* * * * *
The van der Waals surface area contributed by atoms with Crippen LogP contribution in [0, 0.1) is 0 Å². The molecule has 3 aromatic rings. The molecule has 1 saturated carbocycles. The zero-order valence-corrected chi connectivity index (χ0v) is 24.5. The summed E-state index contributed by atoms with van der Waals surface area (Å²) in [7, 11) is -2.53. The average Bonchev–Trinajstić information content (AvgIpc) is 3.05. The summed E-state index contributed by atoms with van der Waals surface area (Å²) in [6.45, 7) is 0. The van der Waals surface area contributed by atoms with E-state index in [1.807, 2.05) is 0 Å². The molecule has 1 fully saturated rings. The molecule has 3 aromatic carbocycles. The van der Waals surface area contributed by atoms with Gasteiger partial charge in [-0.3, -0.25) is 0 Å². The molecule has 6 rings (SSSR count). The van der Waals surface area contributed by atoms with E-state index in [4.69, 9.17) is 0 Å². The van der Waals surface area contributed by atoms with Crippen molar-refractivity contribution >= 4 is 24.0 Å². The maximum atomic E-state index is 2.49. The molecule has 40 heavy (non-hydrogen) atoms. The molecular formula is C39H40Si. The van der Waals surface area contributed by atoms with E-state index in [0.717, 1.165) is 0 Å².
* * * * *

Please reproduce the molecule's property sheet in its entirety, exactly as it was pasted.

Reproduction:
The van der Waals surface area contributed by atoms with Crippen LogP contribution in [0, 0.1) is 0 Å². The molecule has 3 aromatic rings. The molecule has 1 saturated carbocycles. The zero-order valence-corrected chi connectivity index (χ0v) is 24.5. The summed E-state index contributed by atoms with van der Waals surface area (Å²) in [7, 11) is -2.53. The average Bonchev–Trinajstić information content (AvgIpc) is 3.05. The summed E-state index contributed by atoms with van der Waals surface area (Å²) in [6.45, 7) is 0. The van der Waals surface area contributed by atoms with E-state index in [1.807, 2.05) is 0 Å². The molecule has 1 fully saturated rings. The molecule has 3 aromatic carbocycles. The van der Waals surface area contributed by atoms with Gasteiger partial charge in [-0.3, -0.25) is 0 Å². The molecule has 6 rings (SSSR count). The van der Waals surface area contributed by atoms with E-state index in [4.69, 9.17) is 0 Å². The van der Waals surface area contributed by atoms with Crippen molar-refractivity contribution >= 4 is 24.0 Å². The maximum atomic E-state index is 2.49. The molecule has 40 heavy (non-hydrogen) atoms. The molecular formula is C39H40Si. The van der Waals surface area contributed by atoms with E-state index in [0.717, 1.165) is 0 Å².